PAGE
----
The Battle of the Oak King and Holly King happens twice a year. At Yule the Oak King kills the Holly King, and then reigns until Midsummer, or Litha. Once the Summer Solstice arrives, the Holly King returns to do battle with the old king, and defeats him.
LUGHNASADH is on August 1st. It is the Festival of Sacrifice (also known as LAMMAS) and is the first of the three Celtic harvest festivals. Now is the time that we, too, reap the harvest of our own seeds that were sown at Imbolc. The God personifies the Spirit of Nature that dies each Autumn, while the Goddess is the principle of Eternal Life. Now the God is the Spirit of the Grain; willingly cut down, he is a sacrifice for the sake of the living. His spirit descends into the Earth, the womb of the Goddess, waiting to be reborn at Yule.
By celebrating Lughnassad as a harvest holiday, we honor our ancestors and the hard work they must have had to do in order to survive. This is a good time to give thanks for the abundance we have in our lives, and to be grateful for the food on our tables. Lammas is a time of transformation, of rebirth and new beginnings. In some Wiccan and modern Pagan traditions, it is also a day of honoring Lugh, the Celtic craftsman god. He is a god of many skills, and was honored in various aspects by societies both in the British Isles and in Europe. Lughnasadh (pronounced Loo-NAS-ah) is still celebrated in many parts of the world today. Lugh's influence appears in the names of several European towns.
MABON, is the Autumn Equinox… the second of three harvests and a time of delicate balance between light and dark. It falls between September 19-22. This is the time for gathering nuts, berries, and fruits of the vine. It heralds the need for valuing, storing, conserving. It is a time to recognize our blessings and to honor and thank the Goddess and the God. Mabon is the traditional time for celebrations of thanksgiving and harvest festivals. The Goddess is the Harvest Queen but the God’s presence is shadowy; he is deep within the Underworld. It is said that he is heard in each sigh of the wind and glimpsed in the shades of early dusk. He leads us to the hidden, inward places of our souls and invites us to explore. It is time to make room for contemplation on the quest for balance.
Mabon is considered a time of the Mysteries. It is a time to honor Aging Deities and the Spirit World. Considered a time of balance, it is when we stop and relax and enjoy the fruits of our personal harvests, whether they be from toiling in our gardens, working at our jobs, raising our families, or just coping with the hussle-bussle of everyday life.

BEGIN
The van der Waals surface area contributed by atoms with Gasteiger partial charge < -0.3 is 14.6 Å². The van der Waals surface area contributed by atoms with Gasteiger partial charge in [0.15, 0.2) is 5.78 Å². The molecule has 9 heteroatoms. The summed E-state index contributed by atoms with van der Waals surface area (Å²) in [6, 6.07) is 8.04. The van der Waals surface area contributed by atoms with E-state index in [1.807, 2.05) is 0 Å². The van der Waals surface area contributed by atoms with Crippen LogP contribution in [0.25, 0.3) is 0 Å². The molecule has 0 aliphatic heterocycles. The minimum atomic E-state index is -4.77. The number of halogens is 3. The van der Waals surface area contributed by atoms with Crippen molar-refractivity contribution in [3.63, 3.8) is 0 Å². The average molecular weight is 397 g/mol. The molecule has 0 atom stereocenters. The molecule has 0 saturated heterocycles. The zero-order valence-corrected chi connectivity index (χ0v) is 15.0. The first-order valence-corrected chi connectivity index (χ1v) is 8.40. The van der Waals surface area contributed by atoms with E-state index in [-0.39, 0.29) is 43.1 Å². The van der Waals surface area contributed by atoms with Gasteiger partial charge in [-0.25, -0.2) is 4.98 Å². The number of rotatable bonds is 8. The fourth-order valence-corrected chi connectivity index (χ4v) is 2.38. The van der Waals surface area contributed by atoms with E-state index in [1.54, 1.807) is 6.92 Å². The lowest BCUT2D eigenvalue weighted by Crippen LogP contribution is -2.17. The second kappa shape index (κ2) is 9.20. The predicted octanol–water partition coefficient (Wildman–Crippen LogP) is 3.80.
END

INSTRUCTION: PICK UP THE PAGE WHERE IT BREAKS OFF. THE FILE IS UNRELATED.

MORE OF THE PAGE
SAMHAIN, or Halloween, the final harvest, takes place on October 31st. It is our most holy and sacred Sabbat. The commencing of the season of darkness, it is the festival of Death, and as so it is the celebration of the of the Eternal Cycle for without death there can be no rebirth. This is the time that the new cycle truly begins. Samhain is the time of introspection, it is the time to assess and re-tune ourselves to the beliefs in the oneness of all spirits, and in our firm resolution that physical death is not the final act of existence. The veil between the worlds is at its thinnest and the consciousness which separates the land of the living from the land of the dead. We remember and honor our loved ones and ancestors; we release the spirits of those we have lost. We mourn but at the same time we rejoice because this is the triumph of Life!
Originally the "Feast of the Dead" was celebrated in Celtic countries by leaving food offerings on altars and doorsteps for the "wandering dead". Today a lot of practitioners still carry out that tradition. Single candles were lit and left in a window to help guide the spirits of ancestors and loved ones home.
YULE, the Winter Solstice, falls between Dec 19-22nd. It is the season of Midwinter festivities and the return of the sun and light. The God as Sun Child is reborn of the Virgin Goddess. We honor the birth of Life and the first hopeful glimmer of light that confirms renewal. Participating in the magic of Yule enables us to join in with the potential for rebirth and to be part of the cycle which is central to our existence. Only the Sabbat of Samhain is as rich in sacred symbolism. The evergreen tree, sacred to the Goddess who never dies, represents the uniting of the Underworld, the world of humankind, and the Gods. This time of joyousness is also a time of reverent reflection on the gifts of the Goddess.
The wreath is a symbol of the Wheel of the Year ever changing, never-ending. And here’s a song recorded by Damh The Bard that ties right into the Wheel of the Year. On his website, his comments about this song were, “As we move through each year it is like these brothers accompany us on our journey. And then ‘the January Man comes round again, in woolen coat and boots of leather’, as another year begins. A beautiful song.”